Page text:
Uh, about that pay cut column …

Monday’s column got the attention of a lot of readers, especially those at the top step of the top grade — GS-15.

That’s the good news. Hits are always welcome.

The not-so-good-news is that the way I explained the situation was mostly wrong. Fortunately those of you at the top pointed that out. Not so fortunate for me and my walk of shame.

What I said was that because of the cap on pay for career civil servants, those workers cannot be paid more than persons in Executive Level 4 positions. Those top jobs include assistant secretaries, general counsels, inspectors general etc. The people who, in many instances, actually run or pilot the department or agency.

That was okay.

What I said that wasn’t okay, which is sort of important, is that because of the pay relationship between GS-15, step 10 and the ES 4 salary level many top career employees either wouldn’t get any raise or, once they hit the new 2020 pay cap, they would get only a token increase. Under that scenario many top career people would see their take-home pay decrease next year because they, like other feds and retirees, are going to be hit with higher health premiums. But it’s not likely for many, and not as serious for others, as I made out.

That’s the good and bad news about having thousands of editors who understand the subject better than the writer — in this case, me. So here are two versions from readers who are directly affected by the often confusing federal pay structure:

1. “I wanted to let you know that Monday’s column, ‘Top feds face 2020 take home pay cut’ is not correct. The cap for the General Schedule, as well as many alternative pay systems, is Level 4 of the Executive Schedule. That schedule is always adjusted along with the General Increase. You can find the current and previous Executive Schedules on the OPM website. The only time it was frozen was in 2011-2013 when there was an overall pay freeze (no General Increase). It does not increase with locality pay so most years, uncapped feds get a higher raise than people at the cap. For example, the cap was $164,200 in 2018 and it is $166,500 in 2019. If there is a 2.6% General Increase, regardless of whether there is also a locality increase, in 2020 the cap, and hence the pay of people at the top of the GS schedule, will increase to $170,800. You may want to correct the column. Otherwise, many of your readers may be unnecessarily depressed by it.”  B.B.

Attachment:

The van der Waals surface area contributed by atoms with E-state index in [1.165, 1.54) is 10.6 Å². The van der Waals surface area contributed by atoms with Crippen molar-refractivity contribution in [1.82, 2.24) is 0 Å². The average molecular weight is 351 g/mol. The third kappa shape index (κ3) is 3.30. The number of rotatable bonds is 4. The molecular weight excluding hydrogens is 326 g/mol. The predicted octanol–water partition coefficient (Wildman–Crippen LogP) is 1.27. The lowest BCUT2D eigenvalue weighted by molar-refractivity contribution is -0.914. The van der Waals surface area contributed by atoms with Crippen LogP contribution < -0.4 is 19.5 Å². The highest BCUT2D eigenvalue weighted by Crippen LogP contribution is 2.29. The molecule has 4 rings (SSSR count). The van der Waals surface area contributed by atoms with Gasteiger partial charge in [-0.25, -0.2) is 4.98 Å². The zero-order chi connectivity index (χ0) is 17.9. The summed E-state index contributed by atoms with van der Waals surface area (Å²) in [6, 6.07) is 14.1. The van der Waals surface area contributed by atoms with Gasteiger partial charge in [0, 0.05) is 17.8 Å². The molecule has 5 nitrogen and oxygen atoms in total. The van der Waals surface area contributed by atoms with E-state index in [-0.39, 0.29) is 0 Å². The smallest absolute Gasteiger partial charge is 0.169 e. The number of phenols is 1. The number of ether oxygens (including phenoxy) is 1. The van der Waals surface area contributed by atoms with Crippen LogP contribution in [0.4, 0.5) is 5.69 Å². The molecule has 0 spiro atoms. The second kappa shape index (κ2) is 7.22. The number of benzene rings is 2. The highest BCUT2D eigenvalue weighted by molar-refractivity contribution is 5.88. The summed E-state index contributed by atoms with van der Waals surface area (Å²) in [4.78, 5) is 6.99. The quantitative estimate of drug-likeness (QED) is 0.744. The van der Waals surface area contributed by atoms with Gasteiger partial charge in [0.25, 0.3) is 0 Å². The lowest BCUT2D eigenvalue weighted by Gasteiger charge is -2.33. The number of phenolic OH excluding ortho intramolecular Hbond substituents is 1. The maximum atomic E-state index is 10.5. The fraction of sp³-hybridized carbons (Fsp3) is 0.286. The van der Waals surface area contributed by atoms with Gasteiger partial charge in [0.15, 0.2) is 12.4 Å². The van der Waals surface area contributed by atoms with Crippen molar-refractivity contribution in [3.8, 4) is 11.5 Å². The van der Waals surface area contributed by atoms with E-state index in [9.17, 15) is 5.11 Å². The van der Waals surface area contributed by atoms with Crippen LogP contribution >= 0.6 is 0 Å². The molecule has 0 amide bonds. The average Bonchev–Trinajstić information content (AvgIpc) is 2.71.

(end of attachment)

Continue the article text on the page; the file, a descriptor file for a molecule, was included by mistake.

2. “Mike, you need to be a little more careful here. The top GS (GS-15, step 10) pay has increased for the last several years. The pay cap (“limited to the rate for level IV of the Executive Schedule”) has been moving at a slower rate than other pay levels. You can confirm previous pay rates at OPM’s website.  For example, in the Washington, D.C.-Baltimore region:

  • 2014: $157,100
  • 2015 : $158,700 (1.02% increase)
  • 2016: $160,300 (1.00% increase)
  • 2017: $161,900 (1.00% increase)
  • 2018: $164,200 (1.42% increase)
  • 2019: $166,500 (1.40% increase)

“Love your column and have been reading since your WaPo days.” — Navy Engineer

Nearly Useless Factoid

by Amelia Brust

The largest rat-free populated area in the world is the province of Alberta, Canada. The region is about 250,000 square miles, a range of climates and for about 70 years has had a vigilant, organized public campaign for rodent control. In 1954 the government widely issued a booklet, “Rat Control in Alberta,” warning residents that anyone who failed to stop the Norway rat faced destroyed crops, ruined pantries and even the bubonic plague. Pet rats are illegal, and the Agricultural Pests Act made it an offence for property owners not to immediately eradicate every rat they encountered. Public meetings on identification and extermination techniques for citizens, propaganda posters and a designated Rat Control Zone were utilized. Today, the province has no breeding rats but rat control makes sure it dies quickly and childless. Whenever rats appear in Alberta, it garners blanket news coverage for days on end.

Source: National Post

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